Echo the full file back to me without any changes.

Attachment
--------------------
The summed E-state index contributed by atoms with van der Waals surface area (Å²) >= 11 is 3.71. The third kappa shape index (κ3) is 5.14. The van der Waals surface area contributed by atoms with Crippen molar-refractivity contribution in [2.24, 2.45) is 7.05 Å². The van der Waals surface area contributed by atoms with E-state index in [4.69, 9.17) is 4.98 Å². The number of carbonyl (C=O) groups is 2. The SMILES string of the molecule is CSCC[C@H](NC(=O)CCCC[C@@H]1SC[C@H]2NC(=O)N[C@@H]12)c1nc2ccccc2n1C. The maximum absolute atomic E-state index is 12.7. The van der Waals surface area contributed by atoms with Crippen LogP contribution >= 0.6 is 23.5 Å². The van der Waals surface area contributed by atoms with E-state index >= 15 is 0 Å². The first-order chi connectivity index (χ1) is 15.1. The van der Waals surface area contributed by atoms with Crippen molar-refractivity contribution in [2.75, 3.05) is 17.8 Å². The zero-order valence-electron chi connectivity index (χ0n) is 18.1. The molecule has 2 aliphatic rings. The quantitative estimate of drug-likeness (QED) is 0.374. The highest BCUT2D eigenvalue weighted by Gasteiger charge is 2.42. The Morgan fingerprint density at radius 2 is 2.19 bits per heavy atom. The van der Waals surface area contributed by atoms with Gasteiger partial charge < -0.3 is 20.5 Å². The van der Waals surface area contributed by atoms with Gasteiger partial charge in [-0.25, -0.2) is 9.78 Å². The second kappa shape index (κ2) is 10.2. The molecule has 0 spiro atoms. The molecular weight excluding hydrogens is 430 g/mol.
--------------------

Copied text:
The summed E-state index contributed by atoms with van der Waals surface area (Å²) >= 11 is 3.71. The third kappa shape index (κ3) is 5.14. The van der Waals surface area contributed by atoms with Crippen molar-refractivity contribution in [2.24, 2.45) is 7.05 Å². The van der Waals surface area contributed by atoms with E-state index in [4.69, 9.17) is 4.98 Å². The number of carbonyl (C=O) groups is 2. The SMILES string of the molecule is CSCC[C@H](NC(=O)CCCC[C@@H]1SC[C@H]2NC(=O)N[C@@H]12)c1nc2ccccc2n1C. The maximum absolute atomic E-state index is 12.7. The van der Waals surface area contributed by atoms with Crippen LogP contribution >= 0.6 is 23.5 Å². The van der Waals surface area contributed by atoms with E-state index >= 15 is 0 Å². The first-order chi connectivity index (χ1) is 15.1. The van der Waals surface area contributed by atoms with Crippen molar-refractivity contribution in [2.75, 3.05) is 17.8 Å². The zero-order valence-electron chi connectivity index (χ0n) is 18.1. The molecule has 2 aliphatic rings. The quantitative estimate of drug-likeness (QED) is 0.374. The highest BCUT2D eigenvalue weighted by Gasteiger charge is 2.42. The Morgan fingerprint density at radius 2 is 2.19 bits per heavy atom. The van der Waals surface area contributed by atoms with Gasteiger partial charge < -0.3 is 20.5 Å². The van der Waals surface area contributed by atoms with Gasteiger partial charge in [-0.25, -0.2) is 9.78 Å². The second kappa shape index (κ2) is 10.2. The molecule has 0 spiro atoms. The molecular weight excluding hydrogens is 430 g/mol.